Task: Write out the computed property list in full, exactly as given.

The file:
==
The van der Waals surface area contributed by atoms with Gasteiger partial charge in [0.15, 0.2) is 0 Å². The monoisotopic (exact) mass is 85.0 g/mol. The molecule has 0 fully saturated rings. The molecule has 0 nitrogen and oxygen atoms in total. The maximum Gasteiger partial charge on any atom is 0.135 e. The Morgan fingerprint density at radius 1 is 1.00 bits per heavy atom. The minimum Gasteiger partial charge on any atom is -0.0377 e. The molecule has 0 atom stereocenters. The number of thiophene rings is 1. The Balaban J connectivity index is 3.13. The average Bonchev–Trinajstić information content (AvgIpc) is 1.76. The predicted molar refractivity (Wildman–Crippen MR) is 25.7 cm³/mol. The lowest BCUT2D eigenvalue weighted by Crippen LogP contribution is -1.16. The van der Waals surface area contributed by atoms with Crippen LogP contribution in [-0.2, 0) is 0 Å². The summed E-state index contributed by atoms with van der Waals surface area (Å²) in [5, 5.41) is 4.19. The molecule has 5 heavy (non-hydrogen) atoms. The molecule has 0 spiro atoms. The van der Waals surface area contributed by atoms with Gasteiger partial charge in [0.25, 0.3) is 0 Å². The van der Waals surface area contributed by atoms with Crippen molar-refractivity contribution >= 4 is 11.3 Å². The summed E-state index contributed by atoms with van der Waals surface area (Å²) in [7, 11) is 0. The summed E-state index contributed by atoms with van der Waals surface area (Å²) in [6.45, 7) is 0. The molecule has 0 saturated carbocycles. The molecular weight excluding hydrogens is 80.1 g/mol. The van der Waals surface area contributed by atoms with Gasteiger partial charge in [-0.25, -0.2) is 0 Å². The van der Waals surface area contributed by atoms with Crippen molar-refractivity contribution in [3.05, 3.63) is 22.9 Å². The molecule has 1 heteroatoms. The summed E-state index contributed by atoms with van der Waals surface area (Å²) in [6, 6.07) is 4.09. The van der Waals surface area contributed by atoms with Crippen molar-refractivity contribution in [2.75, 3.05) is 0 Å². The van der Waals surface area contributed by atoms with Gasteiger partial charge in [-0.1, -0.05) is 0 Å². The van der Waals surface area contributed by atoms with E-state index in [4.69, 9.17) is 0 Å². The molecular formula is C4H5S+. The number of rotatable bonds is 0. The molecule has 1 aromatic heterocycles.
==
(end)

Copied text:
The van der Waals surface area contributed by atoms with Gasteiger partial charge in [0.15, 0.2) is 0 Å². The monoisotopic (exact) mass is 85.0 g/mol. The molecule has 0 fully saturated rings. The molecule has 0 nitrogen and oxygen atoms in total. The maximum Gasteiger partial charge on any atom is 0.135 e. The Morgan fingerprint density at radius 1 is 1.00 bits per heavy atom. The minimum Gasteiger partial charge on any atom is -0.0377 e. The molecule has 0 atom stereocenters. The number of thiophene rings is 1. The Balaban J connectivity index is 3.13. The average Bonchev–Trinajstić information content (AvgIpc) is 1.76. The predicted molar refractivity (Wildman–Crippen MR) is 25.7 cm³/mol. The lowest BCUT2D eigenvalue weighted by Crippen LogP contribution is -1.16. The van der Waals surface area contributed by atoms with Crippen LogP contribution in [-0.2, 0) is 0 Å². The summed E-state index contributed by atoms with van der Waals surface area (Å²) in [5, 5.41) is 4.19. The molecule has 5 heavy (non-hydrogen) atoms. The molecule has 0 spiro atoms. The van der Waals surface area contributed by atoms with Gasteiger partial charge in [0.25, 0.3) is 0 Å². The van der Waals surface area contributed by atoms with Crippen molar-refractivity contribution >= 4 is 11.3 Å². The summed E-state index contributed by atoms with van der Waals surface area (Å²) in [7, 11) is 0. The summed E-state index contributed by atoms with van der Waals surface area (Å²) in [6.45, 7) is 0. The molecule has 0 saturated carbocycles. The molecular weight excluding hydrogens is 80.1 g/mol. The van der Waals surface area contributed by atoms with Gasteiger partial charge in [-0.25, -0.2) is 0 Å². The van der Waals surface area contributed by atoms with Crippen molar-refractivity contribution in [3.05, 3.63) is 22.9 Å². The molecule has 1 heteroatoms. The summed E-state index contributed by atoms with van der Waals surface area (Å²) in [6, 6.07) is 4.09. The van der Waals surface area contributed by atoms with Crippen molar-refractivity contribution in [2.75, 3.05) is 0 Å². The van der Waals surface area contributed by atoms with Gasteiger partial charge in [-0.1, -0.05) is 0 Å². The van der Waals surface area contributed by atoms with E-state index in [4.69, 9.17) is 0 Å². The molecular formula is C4H5S+. The number of rotatable bonds is 0. The molecule has 1 aromatic heterocycles.